In San Jose v. Superior Court (full opinion in the link) the Plaintiff requested documents from the City concerning redevelopment plans for its downtown; specifically, e-mails and text messages sent or received on private electronic devices used by the mayor, two city council members, and their staffs. In response, the City released communications made using public telephone numbers and e-mail accounts but did not release communications to or from employees’ personal accounts. The Court determined that it doesn’t matter how public business is conducted, using a private account doesn’t limit the scope of the CPRA. Therefore the City was ordered to produce the documents (if any existed) from the employees’ personal accounts. The Court went on to note that while the information must be produced, that does not grant a public entity or the public at large unlimited access to public employees’ private accounts. Rather, the employee (when properly trained) may conduct their own search of their personal accounts.
Ok, I definitely want to comply with the law but I don’t know the definition of “public record”?
Why thanks for asking hypothetical Public Entity Supervisor! Generally any record kept by an officer because it is necessary or convenient to the discharge of his official duty is a public record. Unfortunately, whether a writing is sufficiently related to public business will not always be clear. The San Jose Court used the following example:
“Depending on the context, an e-mail to a spouse complaining “my coworker is an idiot” would likely not be a public record. Conversely, an e-mail to a superior reporting the coworker’s mismanagement of an agency project might well be.”
The Court identified several factors to be used in identifying whether a record is public including: (1) the content itself; (2) the context in, or purpose for which, it was written; (3) the audience to whom it was directed; and (4) whether the writing was prepared by an employee acting or purporting to act within the scope of his or her employment.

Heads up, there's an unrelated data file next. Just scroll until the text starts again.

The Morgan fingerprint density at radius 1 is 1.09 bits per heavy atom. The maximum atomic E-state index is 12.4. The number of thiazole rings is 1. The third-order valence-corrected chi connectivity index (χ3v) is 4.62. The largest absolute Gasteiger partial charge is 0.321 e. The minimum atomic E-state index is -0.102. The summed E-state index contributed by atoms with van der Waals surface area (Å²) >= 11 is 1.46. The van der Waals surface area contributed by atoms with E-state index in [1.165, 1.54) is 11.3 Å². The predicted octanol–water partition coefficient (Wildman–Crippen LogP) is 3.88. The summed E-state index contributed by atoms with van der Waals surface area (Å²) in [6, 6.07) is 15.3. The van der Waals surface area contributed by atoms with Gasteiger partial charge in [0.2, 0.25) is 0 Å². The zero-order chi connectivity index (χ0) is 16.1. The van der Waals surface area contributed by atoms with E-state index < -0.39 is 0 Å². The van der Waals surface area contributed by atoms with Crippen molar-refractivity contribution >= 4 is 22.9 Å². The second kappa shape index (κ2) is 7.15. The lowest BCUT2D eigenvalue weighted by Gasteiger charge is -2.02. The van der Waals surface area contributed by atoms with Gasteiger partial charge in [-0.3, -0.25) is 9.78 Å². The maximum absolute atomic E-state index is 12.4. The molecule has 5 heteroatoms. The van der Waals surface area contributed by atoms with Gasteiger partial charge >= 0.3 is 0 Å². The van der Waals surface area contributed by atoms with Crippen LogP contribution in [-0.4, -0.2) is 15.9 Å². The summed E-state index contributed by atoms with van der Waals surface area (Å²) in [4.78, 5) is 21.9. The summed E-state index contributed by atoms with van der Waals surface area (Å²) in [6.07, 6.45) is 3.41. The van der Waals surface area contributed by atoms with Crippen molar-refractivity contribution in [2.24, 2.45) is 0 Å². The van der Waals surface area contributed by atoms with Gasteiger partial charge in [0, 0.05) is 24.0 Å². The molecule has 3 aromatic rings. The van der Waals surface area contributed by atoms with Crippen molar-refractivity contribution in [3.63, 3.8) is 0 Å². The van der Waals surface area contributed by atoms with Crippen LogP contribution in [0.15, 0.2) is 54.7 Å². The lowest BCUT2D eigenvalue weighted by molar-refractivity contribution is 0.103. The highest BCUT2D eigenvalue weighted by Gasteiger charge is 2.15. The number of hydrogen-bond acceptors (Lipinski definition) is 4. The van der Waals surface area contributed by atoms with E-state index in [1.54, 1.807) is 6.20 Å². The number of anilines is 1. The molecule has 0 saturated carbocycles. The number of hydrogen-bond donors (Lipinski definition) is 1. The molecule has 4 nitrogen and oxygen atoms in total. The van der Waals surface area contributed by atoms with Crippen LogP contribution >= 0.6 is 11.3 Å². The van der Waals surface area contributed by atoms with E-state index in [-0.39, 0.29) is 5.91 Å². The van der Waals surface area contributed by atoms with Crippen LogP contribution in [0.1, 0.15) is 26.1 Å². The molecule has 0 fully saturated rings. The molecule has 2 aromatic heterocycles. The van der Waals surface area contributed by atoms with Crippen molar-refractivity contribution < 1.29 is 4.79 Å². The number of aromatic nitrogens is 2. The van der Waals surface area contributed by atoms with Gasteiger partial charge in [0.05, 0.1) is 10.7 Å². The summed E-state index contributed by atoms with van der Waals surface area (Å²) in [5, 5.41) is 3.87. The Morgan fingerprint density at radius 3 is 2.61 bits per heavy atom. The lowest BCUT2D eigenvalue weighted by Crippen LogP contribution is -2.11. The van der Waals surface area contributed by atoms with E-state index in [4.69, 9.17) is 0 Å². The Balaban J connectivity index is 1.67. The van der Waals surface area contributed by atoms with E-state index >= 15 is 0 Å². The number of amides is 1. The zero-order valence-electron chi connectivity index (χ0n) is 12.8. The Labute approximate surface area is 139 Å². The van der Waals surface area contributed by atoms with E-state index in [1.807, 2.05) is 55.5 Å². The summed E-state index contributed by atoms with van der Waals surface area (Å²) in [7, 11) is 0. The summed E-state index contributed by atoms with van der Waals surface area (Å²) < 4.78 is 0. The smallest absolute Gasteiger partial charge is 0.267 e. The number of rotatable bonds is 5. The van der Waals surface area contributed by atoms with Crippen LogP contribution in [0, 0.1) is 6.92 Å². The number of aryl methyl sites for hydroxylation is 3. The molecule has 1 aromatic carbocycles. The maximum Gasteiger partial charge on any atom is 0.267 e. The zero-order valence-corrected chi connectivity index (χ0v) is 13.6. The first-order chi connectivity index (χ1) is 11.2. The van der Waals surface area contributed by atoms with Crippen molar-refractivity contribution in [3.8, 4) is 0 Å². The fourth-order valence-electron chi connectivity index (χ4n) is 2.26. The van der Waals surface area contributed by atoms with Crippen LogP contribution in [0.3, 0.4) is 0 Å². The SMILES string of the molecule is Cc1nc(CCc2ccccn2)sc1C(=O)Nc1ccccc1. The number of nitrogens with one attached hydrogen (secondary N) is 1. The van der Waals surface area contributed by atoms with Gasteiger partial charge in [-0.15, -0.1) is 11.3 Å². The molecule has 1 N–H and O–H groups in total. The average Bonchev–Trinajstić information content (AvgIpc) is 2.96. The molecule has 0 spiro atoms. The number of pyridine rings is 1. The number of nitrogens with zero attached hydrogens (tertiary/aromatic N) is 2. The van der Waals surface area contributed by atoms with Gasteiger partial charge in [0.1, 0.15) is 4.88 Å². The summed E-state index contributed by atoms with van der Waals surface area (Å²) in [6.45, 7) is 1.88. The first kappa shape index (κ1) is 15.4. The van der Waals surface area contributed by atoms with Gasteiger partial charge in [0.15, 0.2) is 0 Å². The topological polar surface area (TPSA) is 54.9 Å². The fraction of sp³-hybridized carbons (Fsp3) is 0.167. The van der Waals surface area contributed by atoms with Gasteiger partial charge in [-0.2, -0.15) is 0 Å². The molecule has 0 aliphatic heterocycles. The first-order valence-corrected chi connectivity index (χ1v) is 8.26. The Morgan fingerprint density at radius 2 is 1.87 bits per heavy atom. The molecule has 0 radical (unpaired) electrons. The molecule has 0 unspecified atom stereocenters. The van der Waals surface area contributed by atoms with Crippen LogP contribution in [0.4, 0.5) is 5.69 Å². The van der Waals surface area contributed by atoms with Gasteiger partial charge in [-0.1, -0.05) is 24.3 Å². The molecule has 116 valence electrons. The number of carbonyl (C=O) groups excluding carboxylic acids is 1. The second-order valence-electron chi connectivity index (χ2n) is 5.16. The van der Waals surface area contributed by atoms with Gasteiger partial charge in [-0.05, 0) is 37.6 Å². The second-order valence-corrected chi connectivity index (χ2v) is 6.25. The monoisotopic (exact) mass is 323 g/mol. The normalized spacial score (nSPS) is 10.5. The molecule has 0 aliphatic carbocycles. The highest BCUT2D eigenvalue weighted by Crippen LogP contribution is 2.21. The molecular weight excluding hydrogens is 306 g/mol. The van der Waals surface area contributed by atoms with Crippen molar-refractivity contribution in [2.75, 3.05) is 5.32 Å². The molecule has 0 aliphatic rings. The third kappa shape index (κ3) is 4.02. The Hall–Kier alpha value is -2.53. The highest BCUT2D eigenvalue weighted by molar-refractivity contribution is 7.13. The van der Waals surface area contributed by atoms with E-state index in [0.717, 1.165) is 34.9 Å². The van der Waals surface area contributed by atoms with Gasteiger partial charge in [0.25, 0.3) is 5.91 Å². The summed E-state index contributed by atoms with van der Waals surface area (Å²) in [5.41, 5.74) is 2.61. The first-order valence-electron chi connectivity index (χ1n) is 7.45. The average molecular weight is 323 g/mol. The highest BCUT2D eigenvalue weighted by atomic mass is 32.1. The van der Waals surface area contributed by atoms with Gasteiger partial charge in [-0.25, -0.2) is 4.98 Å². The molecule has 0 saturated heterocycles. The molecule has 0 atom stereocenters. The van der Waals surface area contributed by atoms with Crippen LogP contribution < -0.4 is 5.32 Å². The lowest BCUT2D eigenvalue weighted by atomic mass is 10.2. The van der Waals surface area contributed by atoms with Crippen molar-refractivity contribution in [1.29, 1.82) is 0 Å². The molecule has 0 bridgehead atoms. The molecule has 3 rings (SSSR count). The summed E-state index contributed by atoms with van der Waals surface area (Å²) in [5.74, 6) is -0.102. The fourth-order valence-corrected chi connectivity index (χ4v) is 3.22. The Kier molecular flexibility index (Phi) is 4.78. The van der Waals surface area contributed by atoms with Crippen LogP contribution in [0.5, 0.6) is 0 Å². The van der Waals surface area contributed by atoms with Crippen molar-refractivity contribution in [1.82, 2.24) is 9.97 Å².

Alright I get it, it’s complicated… how do I stay on the right side of the law?
First things first, eliminate the risk. A public entity should have policies and procedures in place (and enforced) that require employees to only use their entity-provided accounts to conduct public business. In a pinch, a real dire emergency, a public employee can CC their entity account on any business conducted from a private account. Then when it comes to answering the CPRA request itself, you can have your employees confirm that they knew of the public business policy and have conducted all business according to it. Now is a great time to go forth and revise your employee handbook.
Ok I’m really trying to get around to revising my employee handbook, but don’t have the time (and sometimes my employees don’t follow my current handbook anyway), how do I make sure my employee’s conduct a proper search?
Unfortunately the Court did not lay out a failsafe method but it did make some helpful suggestions on compliance.
So you have a CPRA request and have reason to believe that documents within the scope of the request may be stored in an employee’s private account, what to do. First, as discussed above, your employees must be trained on how to distinguish between a public record and their private documents. Second, each employee must search their personal accounts and separate the public records from their private documents. Third, if they find a document that may be potentially responsive but they believe to be private they must lay out sufficient information in an affidavit (a written statement under oath) such that a reviewing court can make a final determination. Finally, they should turn over unaltered copies of all of the public records. Phew, that wasn’t too bad.
If you have concerns about whether your office’s procedures comply with this new clarification of the CPRA or wish to receive training on how to conduct a proper search for public records, please contact our helpful employment attorneys.